Words that have been on my mind since the passing of Hurricane Irma. While feeling lucky to have been spared Irma’s direct wrath, I also harbor feelings of guilt, sadness, and more guilt to know that my relative good fortune came at the expense of so many others whose lives have been forever altered at best, lost at worst. How does one come to terms with this version of a survivor’s guilt?
“Feeling gratitude and not expressing it is like wrapping a present and not giving it.”
~William Arthur Ward
“Thank you.” Powerful words, yes, but when is that enough?
One of my parenting “successes” has been instilling a true habit of saying “Thank you” in one of my three children. From a fairly young age, I would pick him up from playdates and hear the report from a friend’s mom, “He was so good. He said, ‘Thank you’!” And I was proud.
There is no denying that hearing those magic words really does make a difference, especially when they come from an unexpected source or in an unexpected situation. When you don’t think your boss has noticed how hard you have been working and says, “Thank you for your extra effort.” When your unprompted child says, “Thank you for taking care of me.” Or when your spouse simply says, “Thank you. I needed that.”
But there are also instances when you may wonder if “Thank you” is enough? Does it go far enough to make a difference or to express what is deep in the heart?
Right now, it seems that simply saying, “I am thankful for the safety of my family and the soundness of my home,” falls flat.
Gratitude is more than “Thank you.”
In her book, The How of Happiness, Sonja Lyubomirsky says this of gratitude:
“The expression of gratitude is a kind of metastrategy for achieving happiness. Gratitude is many things to many people. It is wonder; it is appreciation; it is looking at the bright side of a setback; it is fathoming abundance; it is thanking someone in your life; it is thanking God; it is “counting blessings.” It is savoring; it is not taking things for granted; it is coping; it is present-oriented. Gratitude is an antidote to negative emotions, a neutralizer of envy, avarice, hostility, worry, and irritation.”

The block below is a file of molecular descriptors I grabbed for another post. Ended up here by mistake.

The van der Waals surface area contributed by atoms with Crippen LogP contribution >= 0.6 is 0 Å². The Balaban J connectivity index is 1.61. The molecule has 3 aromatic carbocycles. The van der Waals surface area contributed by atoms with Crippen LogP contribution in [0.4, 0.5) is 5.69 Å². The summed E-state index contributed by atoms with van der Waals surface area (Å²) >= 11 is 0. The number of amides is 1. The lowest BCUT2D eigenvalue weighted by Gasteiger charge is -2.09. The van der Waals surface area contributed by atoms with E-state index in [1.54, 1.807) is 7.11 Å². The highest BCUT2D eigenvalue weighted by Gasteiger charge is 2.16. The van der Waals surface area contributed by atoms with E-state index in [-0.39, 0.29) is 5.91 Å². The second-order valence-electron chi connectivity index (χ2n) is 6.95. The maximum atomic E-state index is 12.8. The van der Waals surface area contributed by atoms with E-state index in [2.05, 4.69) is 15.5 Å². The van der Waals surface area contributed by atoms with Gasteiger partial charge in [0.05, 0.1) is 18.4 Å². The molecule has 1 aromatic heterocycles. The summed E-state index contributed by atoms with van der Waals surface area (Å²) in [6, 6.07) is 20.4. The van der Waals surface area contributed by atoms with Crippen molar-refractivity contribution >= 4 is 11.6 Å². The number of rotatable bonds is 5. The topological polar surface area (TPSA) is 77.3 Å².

A strategy for achieving happiness
Researchers have studied the expression of gratitude and its effect on general outlook, overall well being, and happiness. The so called “science of gratitude” is very real and is evidenced by the number of studies done in this field and the findings which show a very strong correlation between expressions of gratitude and happiness.
And it does make sense. You are where you choose to direct your focus. Those who choose to direct attention to the blessings in their lives are logically more happy than those who choose to focus attention of their troubles, shortcomings, and life’s challenges.
Considering “gratitude” as more than an expression of thanks widens the range of possibilities for the expression. Savoring, coping, appreciating, not taking anything for granted…..
So how can we perpetuate the value of gratitude, beyond “Thank you”? A few suggestions you may consider:
1. Use kind words. Choose a language of courtesy and kindness over words of negativity and complaint.
2 Include others in your plans. Reach out and ask if a friend or neighbor would like to join you at the library, for coffee, on a walk.
3. Offer to help. See a need and make the offer to fulfill that need before someone else needs to ask for help. Neighbor tells you of an upcoming vacation, ask if you may pick up his mail.
4. Give something…anything…. flowers picked from your yard, homemade goodies, a handwritten note. Provide evidence to someone that they are in your thoughts and in your heart, that their role in your life is meaningful and significant.
5. Check in… call, stop by, email, text, get in touch. Reach out through your voice, your words, and your presence. Show someone that they are important enough for you to take a pause in your routine of life to connect with them.
6. Keep a journal of your “blessings.” Taking time to consider and record that which makes you fortunate will generate an optimistic outlook on your life.
7. Do for others… hold the door, bring a drink, clean a mess you did not make, extend a favor. Pay it forward by doing that which is beyond the expected.
8. Don’t complain. Hold your words of complaint and avoid the cancerous spread of negativity.
9. Volunteer. Doing for others what they cannot do for themselves is the ultimate expression of gratitude for the blessings in your own life.